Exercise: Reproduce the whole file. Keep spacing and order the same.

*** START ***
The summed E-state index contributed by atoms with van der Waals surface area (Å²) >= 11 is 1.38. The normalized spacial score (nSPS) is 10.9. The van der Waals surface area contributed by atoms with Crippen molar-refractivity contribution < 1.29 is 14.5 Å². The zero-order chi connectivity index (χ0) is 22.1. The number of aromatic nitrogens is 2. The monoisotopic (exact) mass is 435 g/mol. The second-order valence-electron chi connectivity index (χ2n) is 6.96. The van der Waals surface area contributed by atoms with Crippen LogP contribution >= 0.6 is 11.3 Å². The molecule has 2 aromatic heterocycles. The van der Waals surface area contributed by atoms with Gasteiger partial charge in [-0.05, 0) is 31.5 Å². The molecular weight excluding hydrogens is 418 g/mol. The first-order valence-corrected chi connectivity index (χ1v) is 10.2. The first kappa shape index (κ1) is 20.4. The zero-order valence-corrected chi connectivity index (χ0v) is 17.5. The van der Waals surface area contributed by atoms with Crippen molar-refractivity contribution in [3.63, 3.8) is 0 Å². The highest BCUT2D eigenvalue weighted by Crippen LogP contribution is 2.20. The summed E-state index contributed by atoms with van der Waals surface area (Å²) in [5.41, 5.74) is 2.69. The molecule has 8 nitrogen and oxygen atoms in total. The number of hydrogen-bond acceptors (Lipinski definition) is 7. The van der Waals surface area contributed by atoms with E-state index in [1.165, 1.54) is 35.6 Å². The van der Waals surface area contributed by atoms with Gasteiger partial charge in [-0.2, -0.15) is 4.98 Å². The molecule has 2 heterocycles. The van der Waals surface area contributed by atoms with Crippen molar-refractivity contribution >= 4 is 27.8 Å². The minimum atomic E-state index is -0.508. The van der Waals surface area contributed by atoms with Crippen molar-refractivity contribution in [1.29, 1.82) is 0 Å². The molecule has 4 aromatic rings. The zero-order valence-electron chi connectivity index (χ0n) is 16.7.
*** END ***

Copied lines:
The summed E-state index contributed by atoms with van der Waals surface area (Å²) >= 11 is 1.38. The normalized spacial score (nSPS) is 10.9. The van der Waals surface area contributed by atoms with Crippen molar-refractivity contribution < 1.29 is 14.5 Å². The zero-order chi connectivity index (χ0) is 22.1. The number of aromatic nitrogens is 2. The monoisotopic (exact) mass is 435 g/mol. The second-order valence-electron chi connectivity index (χ2n) is 6.96. The van der Waals surface area contributed by atoms with Crippen LogP contribution >= 0.6 is 11.3 Å². The molecule has 2 aromatic heterocycles. The van der Waals surface area contributed by atoms with Gasteiger partial charge in [-0.05, 0) is 31.5 Å². The molecular weight excluding hydrogens is 418 g/mol. The first-order valence-corrected chi connectivity index (χ1v) is 10.2. The first kappa shape index (κ1) is 20.4. The zero-order valence-corrected chi connectivity index (χ0v) is 17.5. The van der Waals surface area contributed by atoms with Crippen molar-refractivity contribution in [3.63, 3.8) is 0 Å². The highest BCUT2D eigenvalue weighted by Crippen LogP contribution is 2.20. The summed E-state index contributed by atoms with van der Waals surface area (Å²) in [5.41, 5.74) is 2.69. The molecule has 8 nitrogen and oxygen atoms in total. The number of hydrogen-bond acceptors (Lipinski definition) is 7. The van der Waals surface area contributed by atoms with E-state index in [1.165, 1.54) is 35.6 Å². The van der Waals surface area contributed by atoms with Gasteiger partial charge in [-0.2, -0.15) is 4.98 Å². The molecule has 2 heterocycles. The van der Waals surface area contributed by atoms with Crippen molar-refractivity contribution >= 4 is 27.8 Å². The minimum atomic E-state index is -0.508. The van der Waals surface area contributed by atoms with Crippen molar-refractivity contribution in [1.29, 1.82) is 0 Å². The molecule has 4 aromatic rings. The zero-order valence-electron chi connectivity index (χ0n) is 16.7.